Less Byrne, more Jonathan Richman with an ethereal glaze - organ hums, guitar drives, Alec Ounsworth declaims for all he's worth, the melody sounds a tiny bit like The Kids Are Alright
31 Franz Ferdinand - The Fallen [YouTube]
Who knows where they're going next, but You Could Have It So Much Better's campaign should have started with this cocksure glam but still esoteric post-punk place marker
30 Field Music - In Context [YouTube]
How do the Brewises (and Moore) keep doing this? Constructing overpowering tunes from basic implements and harmonies from next to nowhere with subtle touches at every opportunity
29 The Boy Least Likely To - Hugging My Grudge [YouTube]
Impossibly carefree lazy summer in a field-style country dance pop that knows who it's playing to and completely ignores prevailing trends that way. Dreamy but not without clouds
28 Victorian English Gentlemens Club - Amateur Man [YouTube]
Like taking the core elements of art-punk carefully apart and then carelessly cut-and-shutting them skittishly back together as bass undercuts rhythm and vocals cross each other
27 Tokyo Police Club - Nature Of The Experiment [YouTube]
To be young and impetuous in a band post-Strokes is a glorious thing. Here's two minutes of charging, melodically offset post-post-punk with clashing vocals and a guitar scree ending
26 Absentee - We Should Never Have Children [YouTube]
Just the fact a group of children were allowed near this song is disturbing enough without Dan Michaelson's granite-hewn vocal about how we really don't need more of their type
25 Victorian English Gentlemens Club - Impossible Sightings Over Shelton [YouTube]
We have to find synonyms for this sort of thing other than 'artrock' or 'post-punk' in 2007. Disjointed deconstructed whatever with bass and BVs from the Kim Deal School Of Careworn Excellence
24 The Gossip - Listen Up [YouTube]
Of course it's cherrypicked from the ESG back catalogue, all driven bass and cool as soul girl vocals, but when it takes off in one of the three hidden choruses you dare not start moving
23 Futureheads - Skip To The End [YouTube]
Both comfortably Futureheadian and a demonstration of where the album was going - newly acquired space to breathe and think, but still the tight harmonies, groove and stop-start fuzz guitar
22 Young Knives - The Decision [YouTube]
Inscrutable, in a word. Prince of Wales, horses in New Forest and all that long dealt with, so let's instead mention the pulsing bassline, the cross-harmony vocal breakdown and the Pere Ubu echoes
21 Lucky Soul - Lips Are Unhappy [YouTube]
It's always worth remembering that Lucky Soul singles are by and large self-financed and self-released, such are the Motown strings lending weight to the soul stomp and Ali Howard's soaring vocal
20 Jeremy Warmsley - I Promise [YouTube]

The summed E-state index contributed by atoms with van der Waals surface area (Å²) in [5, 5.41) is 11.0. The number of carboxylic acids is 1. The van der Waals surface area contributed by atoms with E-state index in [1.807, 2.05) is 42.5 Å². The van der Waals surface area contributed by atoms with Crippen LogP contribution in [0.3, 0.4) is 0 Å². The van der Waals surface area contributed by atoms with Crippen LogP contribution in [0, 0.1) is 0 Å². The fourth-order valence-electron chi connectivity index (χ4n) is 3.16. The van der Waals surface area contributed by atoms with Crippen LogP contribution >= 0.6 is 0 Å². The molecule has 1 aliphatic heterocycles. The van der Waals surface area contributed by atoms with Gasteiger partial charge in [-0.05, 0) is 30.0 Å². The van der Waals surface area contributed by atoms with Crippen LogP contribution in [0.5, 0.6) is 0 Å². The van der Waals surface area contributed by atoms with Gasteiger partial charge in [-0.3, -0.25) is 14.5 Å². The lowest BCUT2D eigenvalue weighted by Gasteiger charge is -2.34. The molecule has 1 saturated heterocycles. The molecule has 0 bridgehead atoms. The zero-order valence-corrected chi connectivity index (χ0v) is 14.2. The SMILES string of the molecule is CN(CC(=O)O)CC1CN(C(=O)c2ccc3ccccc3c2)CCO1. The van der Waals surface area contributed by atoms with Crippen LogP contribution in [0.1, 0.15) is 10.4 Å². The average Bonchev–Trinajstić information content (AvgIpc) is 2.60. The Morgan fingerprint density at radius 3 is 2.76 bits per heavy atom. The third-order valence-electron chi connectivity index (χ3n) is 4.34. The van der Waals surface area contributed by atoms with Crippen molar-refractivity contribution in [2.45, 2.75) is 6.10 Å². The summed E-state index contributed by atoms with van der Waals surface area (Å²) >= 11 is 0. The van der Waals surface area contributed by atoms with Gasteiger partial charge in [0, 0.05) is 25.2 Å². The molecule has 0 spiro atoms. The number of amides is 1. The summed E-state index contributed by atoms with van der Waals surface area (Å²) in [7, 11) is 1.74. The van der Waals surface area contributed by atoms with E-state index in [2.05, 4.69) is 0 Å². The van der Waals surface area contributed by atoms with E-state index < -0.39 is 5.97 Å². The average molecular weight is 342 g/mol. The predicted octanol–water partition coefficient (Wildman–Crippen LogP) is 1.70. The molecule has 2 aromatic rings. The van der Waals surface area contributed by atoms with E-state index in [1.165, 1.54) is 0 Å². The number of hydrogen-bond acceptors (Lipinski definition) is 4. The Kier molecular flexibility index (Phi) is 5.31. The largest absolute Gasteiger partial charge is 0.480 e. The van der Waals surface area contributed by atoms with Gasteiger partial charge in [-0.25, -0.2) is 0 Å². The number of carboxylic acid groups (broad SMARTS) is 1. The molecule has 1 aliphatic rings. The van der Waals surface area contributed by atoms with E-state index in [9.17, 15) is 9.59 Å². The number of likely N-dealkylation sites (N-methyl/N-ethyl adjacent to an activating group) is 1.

Ah, finally. The most stripped-back of Warmsley's work but no less able to jam in the button marked 'affecting'. Long distance pining and loneliness over martial drums and wordless choirs was never so good
19 Final Fantasy - Many Lives -> 49MP [YouTube]
Has anyone called Owen Pallett the North American Patrick Wolf yet? Perhaps it's too obvious a link, what with the electronic burbling, primary looped violin and, er, shouts of "son you should/invest!" from afar
18 Camera Obscura - Let's Get Out Of This Country [YouTube]
As well as introducing "the bee's knees" to the pop lexicon, it's a sweep of Jimmy Webb strings and post-twee internal lachrymosity and perfectly visualised dreams of escape that befits the band's status
17 Clearlake - It's Getting Light Outside [YouTube]
One of our more frustrating bands, occasionally Clearlake will drop an absolute cracker when nobody's concentrating. This selection of rolling drums, creeped out strings, pop melody and lyrical yearning is one such occasion
16 TV On The Radio - Wolf Like Me [Letterman performance - YouTube]
Only downgraded because it sounds so odd in solitude, it's bout as conventional as they get, from declamatory Tunde and thumping beats to soul from Mars to overloaded synths and exploding guitar white noise
15 Guillemots - Made Up Love Song #43 [YouTube]
"I love you through sparks and shining dragons, I do" Now where can you possibly go wrong after that? Fyfe's joy when the song triples speed after a minute, and then steps up a gear again, is infectious
14 Peter Bjorn & John - Young Folks [YouTube]
Everyone's sound of the summer, not least whoever chooses backing music for television, but there's plenty else going on other than whistling, from Victoria Bergsman's honeyed guest role to the double speed tom-toms
13 Goodbooks - Walk With Me [YouTube]
A dictionary definition of slow burner: starting off melancholic and almost introverted, then developing an offbeam keyboard-aided tension before lurching into prime indie disco artrock territory. If that doesn't put you off
12 Tilly And The Wall - Reckless [YouTube]
Joyousness writ large, the air-punching exuberance of it being driven by actually not that much - acoustic guitar, buzzing synth, tap shoes, gang vocals. The vocal plateau reached near the end is really something
11 Jeremy Warmsley - Dirty Blue Jeans [YouTube]
Could you fit any more in there? Packing the mix works more than just well for once, though, as lysergic, swooping strings fit next to offbeat drums, skittish electronics, strident vocals and plenty else of good note